The election of Mr Rouhani, if he does eventually prevail, will be a victory for moderates, many of whom took to the streets after Mr Ahmadinejad’s re-election in 2009. As thousands were still queuing to vote, Mr Ahmadinejad’s overwhelming victory was announced. Within days tens of thousands took to the streets of Iran’s major cities in demonstrations that became known as the Green Movement. The standoff lasted for days before the ruling clerics, led by Iran’s Supreme Leader Ayatollah Ali Khamenei, who lost patience and ordered the security forces to clear the streets. The following clashes led to several deaths and later the imprisonment and house arrest of many of the movement’s leadership.
Mahmoud Ahmadinejad’s second term has been marked by international isolation over Iran’s nuclear policies, and subsequently economic ruin that has followed tough sanctions on its oil and financial industries.
He has also become bitterly unpopular among the Mr Khamenei’s inner circle after challenging its authority and when the loyalist Guardian Council announced the approved list of presidential candidates last month – six men from an original shortlist of nearly 700 – Mr Ahmadinejad’s chosen successor, Esfandiar Rahim Mashaei, was notably absent.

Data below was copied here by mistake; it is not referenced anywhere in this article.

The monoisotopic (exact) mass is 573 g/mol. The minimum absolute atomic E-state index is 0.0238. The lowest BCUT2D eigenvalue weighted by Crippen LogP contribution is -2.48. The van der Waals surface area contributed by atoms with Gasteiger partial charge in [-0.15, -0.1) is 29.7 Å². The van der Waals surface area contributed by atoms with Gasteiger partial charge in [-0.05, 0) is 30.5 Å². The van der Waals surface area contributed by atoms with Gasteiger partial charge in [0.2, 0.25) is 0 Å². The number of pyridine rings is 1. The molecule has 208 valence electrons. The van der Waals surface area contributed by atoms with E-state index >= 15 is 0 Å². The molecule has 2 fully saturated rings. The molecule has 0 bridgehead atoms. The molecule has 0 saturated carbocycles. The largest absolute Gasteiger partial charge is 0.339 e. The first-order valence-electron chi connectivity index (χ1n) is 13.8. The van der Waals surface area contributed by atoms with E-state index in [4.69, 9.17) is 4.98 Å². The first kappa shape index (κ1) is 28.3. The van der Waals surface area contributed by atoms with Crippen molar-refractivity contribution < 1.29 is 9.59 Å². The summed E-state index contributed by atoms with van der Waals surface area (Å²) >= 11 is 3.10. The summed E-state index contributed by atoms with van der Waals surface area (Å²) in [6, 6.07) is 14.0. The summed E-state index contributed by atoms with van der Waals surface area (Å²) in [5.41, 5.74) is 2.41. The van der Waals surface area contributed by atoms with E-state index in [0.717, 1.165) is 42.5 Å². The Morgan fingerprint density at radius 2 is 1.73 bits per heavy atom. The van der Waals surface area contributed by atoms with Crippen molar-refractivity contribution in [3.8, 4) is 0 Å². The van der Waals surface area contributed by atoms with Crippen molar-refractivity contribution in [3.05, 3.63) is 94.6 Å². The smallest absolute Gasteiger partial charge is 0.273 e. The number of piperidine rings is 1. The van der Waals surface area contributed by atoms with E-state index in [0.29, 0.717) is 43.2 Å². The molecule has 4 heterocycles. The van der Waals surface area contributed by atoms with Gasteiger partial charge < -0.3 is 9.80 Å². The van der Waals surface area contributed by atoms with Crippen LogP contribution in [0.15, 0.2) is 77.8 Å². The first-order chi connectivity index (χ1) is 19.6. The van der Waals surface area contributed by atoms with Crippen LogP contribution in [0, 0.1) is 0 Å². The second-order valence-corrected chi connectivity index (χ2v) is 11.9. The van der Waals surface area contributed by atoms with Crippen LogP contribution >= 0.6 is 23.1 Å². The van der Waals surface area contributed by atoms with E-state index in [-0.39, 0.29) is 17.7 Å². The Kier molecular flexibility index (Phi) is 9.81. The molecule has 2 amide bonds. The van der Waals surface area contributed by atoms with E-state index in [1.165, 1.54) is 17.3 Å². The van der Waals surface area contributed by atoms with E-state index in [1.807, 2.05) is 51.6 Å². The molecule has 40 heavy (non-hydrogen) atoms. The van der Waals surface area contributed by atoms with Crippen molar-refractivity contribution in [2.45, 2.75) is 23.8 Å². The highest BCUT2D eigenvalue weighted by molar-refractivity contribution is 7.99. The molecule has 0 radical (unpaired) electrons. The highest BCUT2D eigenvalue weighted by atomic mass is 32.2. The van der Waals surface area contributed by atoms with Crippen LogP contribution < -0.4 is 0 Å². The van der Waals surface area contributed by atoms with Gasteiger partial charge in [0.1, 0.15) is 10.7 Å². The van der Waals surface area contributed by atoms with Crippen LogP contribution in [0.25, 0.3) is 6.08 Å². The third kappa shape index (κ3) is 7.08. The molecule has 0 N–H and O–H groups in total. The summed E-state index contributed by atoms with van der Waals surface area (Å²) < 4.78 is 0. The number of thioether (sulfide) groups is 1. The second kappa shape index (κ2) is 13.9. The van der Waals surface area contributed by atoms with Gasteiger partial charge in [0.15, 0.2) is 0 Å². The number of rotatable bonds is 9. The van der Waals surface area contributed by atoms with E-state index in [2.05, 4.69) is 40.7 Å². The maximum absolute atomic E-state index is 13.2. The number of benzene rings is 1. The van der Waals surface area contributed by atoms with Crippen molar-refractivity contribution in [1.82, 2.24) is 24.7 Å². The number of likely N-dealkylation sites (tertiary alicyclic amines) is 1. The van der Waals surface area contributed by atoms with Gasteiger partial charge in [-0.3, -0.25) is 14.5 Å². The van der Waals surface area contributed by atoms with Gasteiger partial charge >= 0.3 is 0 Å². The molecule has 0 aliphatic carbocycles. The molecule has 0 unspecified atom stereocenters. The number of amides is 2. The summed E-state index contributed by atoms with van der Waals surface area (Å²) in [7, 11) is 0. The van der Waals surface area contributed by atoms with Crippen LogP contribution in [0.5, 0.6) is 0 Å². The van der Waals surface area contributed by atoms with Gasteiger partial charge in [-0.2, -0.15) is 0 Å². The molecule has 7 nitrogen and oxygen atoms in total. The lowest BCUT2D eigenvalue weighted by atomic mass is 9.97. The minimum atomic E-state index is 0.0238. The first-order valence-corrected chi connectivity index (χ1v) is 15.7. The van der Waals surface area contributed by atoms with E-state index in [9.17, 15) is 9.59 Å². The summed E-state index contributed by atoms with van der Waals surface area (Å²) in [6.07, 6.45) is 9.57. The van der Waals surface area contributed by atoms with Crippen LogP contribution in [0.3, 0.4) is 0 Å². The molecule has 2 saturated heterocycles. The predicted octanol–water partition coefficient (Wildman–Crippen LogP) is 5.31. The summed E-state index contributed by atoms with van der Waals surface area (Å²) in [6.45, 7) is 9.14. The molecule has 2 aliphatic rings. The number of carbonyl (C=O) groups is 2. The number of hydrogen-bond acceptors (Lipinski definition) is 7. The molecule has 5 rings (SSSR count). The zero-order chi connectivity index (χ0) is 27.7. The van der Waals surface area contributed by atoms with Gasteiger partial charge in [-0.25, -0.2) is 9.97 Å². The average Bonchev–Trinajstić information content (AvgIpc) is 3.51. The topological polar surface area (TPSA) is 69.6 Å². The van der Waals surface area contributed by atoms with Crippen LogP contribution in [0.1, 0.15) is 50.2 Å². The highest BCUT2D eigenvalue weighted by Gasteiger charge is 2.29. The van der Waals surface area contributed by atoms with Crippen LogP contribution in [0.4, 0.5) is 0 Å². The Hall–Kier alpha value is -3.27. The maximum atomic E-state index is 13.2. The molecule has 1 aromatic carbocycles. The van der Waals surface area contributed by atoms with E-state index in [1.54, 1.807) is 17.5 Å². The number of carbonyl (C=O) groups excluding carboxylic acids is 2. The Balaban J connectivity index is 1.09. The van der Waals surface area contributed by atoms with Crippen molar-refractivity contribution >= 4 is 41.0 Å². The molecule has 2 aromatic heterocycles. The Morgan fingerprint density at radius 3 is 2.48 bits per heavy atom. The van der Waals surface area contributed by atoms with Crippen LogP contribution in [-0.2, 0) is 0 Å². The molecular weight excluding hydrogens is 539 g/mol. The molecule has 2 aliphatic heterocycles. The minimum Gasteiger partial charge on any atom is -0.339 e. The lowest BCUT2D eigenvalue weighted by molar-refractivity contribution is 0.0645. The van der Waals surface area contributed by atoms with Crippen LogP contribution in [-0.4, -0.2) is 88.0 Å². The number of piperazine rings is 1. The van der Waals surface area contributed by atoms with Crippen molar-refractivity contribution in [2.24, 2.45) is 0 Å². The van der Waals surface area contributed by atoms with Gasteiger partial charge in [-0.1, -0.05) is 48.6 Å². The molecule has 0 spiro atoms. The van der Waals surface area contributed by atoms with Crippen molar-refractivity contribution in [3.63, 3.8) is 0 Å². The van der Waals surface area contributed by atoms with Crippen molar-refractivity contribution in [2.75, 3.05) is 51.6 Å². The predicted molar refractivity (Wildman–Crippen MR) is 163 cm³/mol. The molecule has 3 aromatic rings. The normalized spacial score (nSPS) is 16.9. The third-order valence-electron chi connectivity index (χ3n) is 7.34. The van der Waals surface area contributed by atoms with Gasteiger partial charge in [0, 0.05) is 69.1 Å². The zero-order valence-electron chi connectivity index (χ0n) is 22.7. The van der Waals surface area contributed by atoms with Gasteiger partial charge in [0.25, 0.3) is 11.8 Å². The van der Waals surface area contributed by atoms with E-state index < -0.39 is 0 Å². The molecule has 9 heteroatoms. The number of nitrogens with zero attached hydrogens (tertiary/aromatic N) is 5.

If today’s result is to be interpreted as Iranians become increasingly frustrated with their isolation on the international stage, the result does not necessarily auger change. Voting today, Mr Ali Khamenei told the US to go to Hell.
Many doubt that the Iranian president – who in fact has the role similar to that of a Western prime minister under the Supreme Leader – will have enough power to alter the course of Iran’s nuclear programme. Mr Khamenei has led the programme and despite even conservative candidates arguing for a softening of the hitherto hardline stance during the campaign, there is nothing to suggest that the Supreme Leader is open to change.
Iranian liberals may ultimately also find themselves disappointed with Mr Rouhani if he does eventually emerge as president. He is at the core a conservative cleric, who is loyal to the regime. His presence on the approved list of candidates indicates that he is not considered as someone who will disrupt the status quo.